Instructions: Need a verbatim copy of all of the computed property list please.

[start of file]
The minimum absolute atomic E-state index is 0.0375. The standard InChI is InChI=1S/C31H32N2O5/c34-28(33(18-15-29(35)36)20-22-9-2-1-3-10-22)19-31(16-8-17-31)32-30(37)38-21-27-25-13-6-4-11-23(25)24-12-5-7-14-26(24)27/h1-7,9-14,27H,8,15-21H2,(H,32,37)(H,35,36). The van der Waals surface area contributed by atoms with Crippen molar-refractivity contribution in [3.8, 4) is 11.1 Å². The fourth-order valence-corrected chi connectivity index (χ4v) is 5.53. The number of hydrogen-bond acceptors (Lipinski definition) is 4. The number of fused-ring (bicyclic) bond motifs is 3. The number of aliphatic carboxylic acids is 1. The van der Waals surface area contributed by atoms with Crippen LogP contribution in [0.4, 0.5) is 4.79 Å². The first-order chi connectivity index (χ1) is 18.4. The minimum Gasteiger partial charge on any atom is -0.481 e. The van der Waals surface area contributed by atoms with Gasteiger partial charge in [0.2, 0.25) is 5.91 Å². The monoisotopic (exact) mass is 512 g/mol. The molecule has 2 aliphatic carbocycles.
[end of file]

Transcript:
The minimum absolute atomic E-state index is 0.0375. The standard InChI is InChI=1S/C31H32N2O5/c34-28(33(18-15-29(35)36)20-22-9-2-1-3-10-22)19-31(16-8-17-31)32-30(37)38-21-27-25-13-6-4-11-23(25)24-12-5-7-14-26(24)27/h1-7,9-14,27H,8,15-21H2,(H,32,37)(H,35,36). The van der Waals surface area contributed by atoms with Crippen molar-refractivity contribution in [3.8, 4) is 11.1 Å². The fourth-order valence-corrected chi connectivity index (χ4v) is 5.53. The number of hydrogen-bond acceptors (Lipinski definition) is 4. The number of fused-ring (bicyclic) bond motifs is 3. The number of aliphatic carboxylic acids is 1. The van der Waals surface area contributed by atoms with Crippen LogP contribution in [0.4, 0.5) is 4.79 Å². The first-order chi connectivity index (χ1) is 18.4. The minimum Gasteiger partial charge on any atom is -0.481 e. The van der Waals surface area contributed by atoms with Gasteiger partial charge in [0.2, 0.25) is 5.91 Å². The monoisotopic (exact) mass is 512 g/mol. The molecule has 2 aliphatic carbocycles.